An esthetician hydrates, exfoliates, and cleanses the face, using skincare products with fruit-derived ingredients
What You'll Get
Choose Between Two Options
- $37 for one natural fruit facial ($80 value)
- $104 for three natural fruit facials ($240 value)
Moisturizer: A Recipe for Supple Skin
A cocktail of different ingredients is needed to hydrate dry skin during a facial. Find out how they work in Groupon’s guide to moisturizer.
Oily skin is generally considered a beauty problem—but in fact, oil is a major ingredient in making our skin look its best. A coating of natural oils secreted by the pores typically protects the outermost layer of the skin, a thin sheath of cells called the stratum corneum. But when there’s not enough oil, the cells dry out and shrivel, causing flaking, roughness, and wrinkles. Moisturizers aim to make up for this drought by locking water molecules into the skin.
The simplest moisturizers are occlusive agents such as petroleum jelly, which form a physical barrier to keep water from escaping. Though great for rough elbows and chapped lips, occlusive agents are usually too greasy and heavy to be used on the face. Instead, commercially produced moisturizers often feature emollients such as lanolin, which flow into and fill the spaces between cells to make skin look suppler and smoother. Some emollients are oil-based, and form a protective coating similar to occlusive agents, but for skin that’s already oily, a lighter, water-based emollient can work without leaving behind greasy residue.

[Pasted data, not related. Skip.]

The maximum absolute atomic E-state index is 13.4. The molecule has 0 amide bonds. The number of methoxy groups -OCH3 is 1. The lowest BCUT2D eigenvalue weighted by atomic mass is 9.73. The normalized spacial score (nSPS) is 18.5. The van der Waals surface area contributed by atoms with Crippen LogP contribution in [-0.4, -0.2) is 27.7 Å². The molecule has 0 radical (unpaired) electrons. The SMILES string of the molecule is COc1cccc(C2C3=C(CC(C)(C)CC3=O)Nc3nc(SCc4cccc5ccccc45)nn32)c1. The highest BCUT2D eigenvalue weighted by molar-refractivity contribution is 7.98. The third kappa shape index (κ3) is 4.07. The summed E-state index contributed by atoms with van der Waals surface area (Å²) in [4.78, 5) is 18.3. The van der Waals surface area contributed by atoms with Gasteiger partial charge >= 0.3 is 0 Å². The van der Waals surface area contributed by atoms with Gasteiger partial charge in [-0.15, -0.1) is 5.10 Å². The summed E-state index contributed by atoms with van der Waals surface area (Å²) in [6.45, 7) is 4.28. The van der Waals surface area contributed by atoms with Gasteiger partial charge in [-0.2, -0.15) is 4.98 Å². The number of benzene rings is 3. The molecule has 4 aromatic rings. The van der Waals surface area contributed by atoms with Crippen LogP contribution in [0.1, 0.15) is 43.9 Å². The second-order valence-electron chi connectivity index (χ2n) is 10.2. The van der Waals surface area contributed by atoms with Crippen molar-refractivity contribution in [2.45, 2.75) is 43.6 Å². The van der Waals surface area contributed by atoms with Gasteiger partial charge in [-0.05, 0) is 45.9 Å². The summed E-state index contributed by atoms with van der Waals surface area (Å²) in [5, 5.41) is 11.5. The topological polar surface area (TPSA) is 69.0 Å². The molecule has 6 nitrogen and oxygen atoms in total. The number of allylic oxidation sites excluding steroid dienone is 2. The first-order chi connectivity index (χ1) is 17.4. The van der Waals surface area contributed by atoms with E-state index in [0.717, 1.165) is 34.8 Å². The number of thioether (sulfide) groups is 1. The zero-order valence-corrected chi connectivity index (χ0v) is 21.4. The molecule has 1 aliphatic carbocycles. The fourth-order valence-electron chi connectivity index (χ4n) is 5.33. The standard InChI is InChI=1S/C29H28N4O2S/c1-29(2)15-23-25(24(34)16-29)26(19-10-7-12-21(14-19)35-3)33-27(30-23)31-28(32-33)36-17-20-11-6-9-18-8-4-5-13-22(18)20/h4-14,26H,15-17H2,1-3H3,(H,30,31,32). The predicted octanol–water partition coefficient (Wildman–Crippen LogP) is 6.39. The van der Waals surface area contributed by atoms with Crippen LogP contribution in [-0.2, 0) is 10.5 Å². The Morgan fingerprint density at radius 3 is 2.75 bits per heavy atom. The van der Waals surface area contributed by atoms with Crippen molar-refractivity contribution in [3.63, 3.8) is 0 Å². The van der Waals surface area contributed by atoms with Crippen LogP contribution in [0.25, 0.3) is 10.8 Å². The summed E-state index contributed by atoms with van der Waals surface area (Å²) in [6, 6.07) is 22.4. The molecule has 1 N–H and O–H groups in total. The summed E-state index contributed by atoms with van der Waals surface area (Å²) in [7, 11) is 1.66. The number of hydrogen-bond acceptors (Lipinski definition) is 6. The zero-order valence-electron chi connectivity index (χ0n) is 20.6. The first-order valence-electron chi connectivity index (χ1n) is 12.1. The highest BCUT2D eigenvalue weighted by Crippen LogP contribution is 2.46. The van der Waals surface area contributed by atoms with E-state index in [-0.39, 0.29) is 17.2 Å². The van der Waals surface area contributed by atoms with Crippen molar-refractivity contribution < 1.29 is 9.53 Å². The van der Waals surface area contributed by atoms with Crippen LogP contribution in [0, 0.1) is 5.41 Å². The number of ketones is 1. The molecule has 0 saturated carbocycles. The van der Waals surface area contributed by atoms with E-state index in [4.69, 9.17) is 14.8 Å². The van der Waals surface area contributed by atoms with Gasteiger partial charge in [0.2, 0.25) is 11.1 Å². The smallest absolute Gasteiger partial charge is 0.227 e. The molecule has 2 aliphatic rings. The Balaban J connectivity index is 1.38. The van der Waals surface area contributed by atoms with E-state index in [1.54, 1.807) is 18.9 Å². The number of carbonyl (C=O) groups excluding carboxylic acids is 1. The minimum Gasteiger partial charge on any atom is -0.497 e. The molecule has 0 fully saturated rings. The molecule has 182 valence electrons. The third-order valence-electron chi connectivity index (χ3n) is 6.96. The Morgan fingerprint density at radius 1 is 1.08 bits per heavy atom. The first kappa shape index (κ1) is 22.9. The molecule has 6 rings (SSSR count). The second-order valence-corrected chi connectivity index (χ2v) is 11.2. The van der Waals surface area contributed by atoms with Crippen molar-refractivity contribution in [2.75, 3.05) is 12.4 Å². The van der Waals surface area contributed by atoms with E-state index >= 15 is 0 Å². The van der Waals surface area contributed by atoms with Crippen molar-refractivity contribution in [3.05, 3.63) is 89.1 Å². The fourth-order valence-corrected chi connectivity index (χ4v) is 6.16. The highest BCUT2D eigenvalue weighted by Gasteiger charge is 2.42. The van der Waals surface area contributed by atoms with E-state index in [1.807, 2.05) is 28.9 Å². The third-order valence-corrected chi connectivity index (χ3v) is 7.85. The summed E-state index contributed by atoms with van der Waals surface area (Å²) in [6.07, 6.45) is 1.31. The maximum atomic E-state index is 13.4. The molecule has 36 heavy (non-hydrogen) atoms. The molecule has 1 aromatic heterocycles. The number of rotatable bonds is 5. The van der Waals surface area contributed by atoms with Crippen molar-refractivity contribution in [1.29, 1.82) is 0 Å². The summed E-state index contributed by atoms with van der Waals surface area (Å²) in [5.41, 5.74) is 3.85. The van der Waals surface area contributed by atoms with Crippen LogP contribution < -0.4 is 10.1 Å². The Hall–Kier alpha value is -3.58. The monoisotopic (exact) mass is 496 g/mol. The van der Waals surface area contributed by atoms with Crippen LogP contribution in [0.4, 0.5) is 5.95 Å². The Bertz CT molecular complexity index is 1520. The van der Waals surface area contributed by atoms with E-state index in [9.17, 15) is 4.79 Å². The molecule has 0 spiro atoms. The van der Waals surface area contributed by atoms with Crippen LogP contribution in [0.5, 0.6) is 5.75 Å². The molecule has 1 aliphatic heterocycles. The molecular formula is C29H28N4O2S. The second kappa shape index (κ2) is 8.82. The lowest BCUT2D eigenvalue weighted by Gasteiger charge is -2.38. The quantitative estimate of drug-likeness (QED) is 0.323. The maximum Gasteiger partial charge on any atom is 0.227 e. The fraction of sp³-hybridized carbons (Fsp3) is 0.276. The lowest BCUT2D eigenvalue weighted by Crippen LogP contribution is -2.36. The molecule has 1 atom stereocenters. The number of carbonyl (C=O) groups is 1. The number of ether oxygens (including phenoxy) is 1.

Another common ingredient, humectants, attract moisture from the air and keep it bound against the skin; glycerin is an especially popular option. Humectants are especially important for aging or extremely dry skin that doesn’t produce enough moisture on its own. Besides these skin-softening substances, many moisturizers will also include specialized ingredients, such as a sunscreen that blocks UV rays or vitamins intended to even out skin tone and make up for not bathing in enough vegetable juice.
An important consideration, especially for oily skin, is whether or not a moisturizer will exacerbate acne. Although some products bear the label “noncomedogenic”—from comedone, a scientific term for blackheads and whiteheads—the truth is that most modern facial moisturizers will not clog your pores. Instead, the most important consideration should simply be how it feels on your face.